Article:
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Study of autophagy in Paracoccidioides genus: importance in fungal dimorphism and adaptation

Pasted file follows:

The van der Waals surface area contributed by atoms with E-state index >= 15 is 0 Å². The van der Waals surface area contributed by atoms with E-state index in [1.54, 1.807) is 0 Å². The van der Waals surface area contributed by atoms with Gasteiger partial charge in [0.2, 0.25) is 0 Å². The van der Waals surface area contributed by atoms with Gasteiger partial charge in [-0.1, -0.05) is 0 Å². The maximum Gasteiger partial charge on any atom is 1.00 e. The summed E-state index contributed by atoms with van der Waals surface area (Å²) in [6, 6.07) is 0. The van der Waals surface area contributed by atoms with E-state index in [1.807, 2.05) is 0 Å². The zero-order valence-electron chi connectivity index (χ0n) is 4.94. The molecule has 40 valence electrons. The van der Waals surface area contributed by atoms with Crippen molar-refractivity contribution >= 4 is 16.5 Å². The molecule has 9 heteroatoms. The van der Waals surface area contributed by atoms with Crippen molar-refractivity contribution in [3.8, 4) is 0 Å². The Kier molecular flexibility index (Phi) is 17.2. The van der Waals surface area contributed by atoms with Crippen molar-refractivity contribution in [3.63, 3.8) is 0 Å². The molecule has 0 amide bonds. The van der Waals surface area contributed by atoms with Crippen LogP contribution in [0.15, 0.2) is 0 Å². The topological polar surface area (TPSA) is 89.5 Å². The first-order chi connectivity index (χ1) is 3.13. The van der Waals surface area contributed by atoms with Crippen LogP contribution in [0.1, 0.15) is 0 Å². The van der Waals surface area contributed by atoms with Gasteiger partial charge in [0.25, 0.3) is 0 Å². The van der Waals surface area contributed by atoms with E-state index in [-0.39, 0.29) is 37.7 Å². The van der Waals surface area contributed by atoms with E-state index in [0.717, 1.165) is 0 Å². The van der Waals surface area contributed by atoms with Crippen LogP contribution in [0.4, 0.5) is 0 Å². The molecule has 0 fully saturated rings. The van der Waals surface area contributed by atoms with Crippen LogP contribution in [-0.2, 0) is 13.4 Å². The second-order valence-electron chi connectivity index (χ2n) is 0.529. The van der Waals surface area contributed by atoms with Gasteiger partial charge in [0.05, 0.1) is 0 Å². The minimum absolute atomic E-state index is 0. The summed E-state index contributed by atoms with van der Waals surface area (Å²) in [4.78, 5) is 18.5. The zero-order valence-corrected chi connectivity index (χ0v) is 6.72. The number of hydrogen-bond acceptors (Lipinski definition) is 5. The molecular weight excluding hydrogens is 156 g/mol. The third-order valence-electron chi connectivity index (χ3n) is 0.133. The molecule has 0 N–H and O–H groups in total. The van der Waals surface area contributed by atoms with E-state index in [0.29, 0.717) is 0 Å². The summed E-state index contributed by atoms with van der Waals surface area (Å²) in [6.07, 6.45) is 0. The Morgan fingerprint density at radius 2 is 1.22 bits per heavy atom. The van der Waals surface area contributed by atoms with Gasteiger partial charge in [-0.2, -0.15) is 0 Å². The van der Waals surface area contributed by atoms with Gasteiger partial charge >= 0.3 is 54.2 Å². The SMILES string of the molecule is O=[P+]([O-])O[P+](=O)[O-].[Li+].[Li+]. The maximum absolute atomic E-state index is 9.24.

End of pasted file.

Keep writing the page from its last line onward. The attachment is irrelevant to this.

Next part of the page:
Autophagy is a cellular mechanism highly conserved in eukaryotic organisms. This process allows the degradation by cells, in large scale, of macromolecules and organelles. Currently, scientific studies demonstrate the importance of autophagy in several biological cellular processes such as in adaptation, differentiation and cellular development. Autophagy has been well described controlling homeostasis, allowing cellular adaptation to specific nutrients and/or organism survival against different types of stresses. The Paracoccidioides brasiliensis is the thermodimorphic fungus responsible for pacoccidioidomicosis in humans. P. brasiliensis infection occurs through conidia inhalation, but the disease is only established after morphological transition from mycelia (infective form) to yeast (parasitic form) inside the host. The factors involved in this transition are not yet completely described, although it is known that increase in temperature is essential. Because dimorphism of P. brasiliensis is triggered by a thermic stress, that is the temperature shift from 25 °C to 36 °C, the objective of this project is to evaluate if autophagy has a relevant role during this cellular event. Moreover, the present project aims to verify the existence of a relationship between the autophagy process and the different behavior of the three P. brasiliensis isolates in which virulence and pathogenicity have been described in experimental models. In this project, the prototype isolates of P. brasiliensis Pb18 and Pb03, and the isolate Pb01 (recently classified as other specie, Paracoccidiodes lutzii, by Teixeira el al., 2009), of which genomes had been sequenced and "in vitro" pathogenicity has been well established, will be used. The autophagic process of these isolates will be verified during dimorphism and under nutritional starvation by coloring autophagic vacuoles, observation of hyphal tips alterations and gene expression, in presence or not of drugs that modulate autophagy. (AU)

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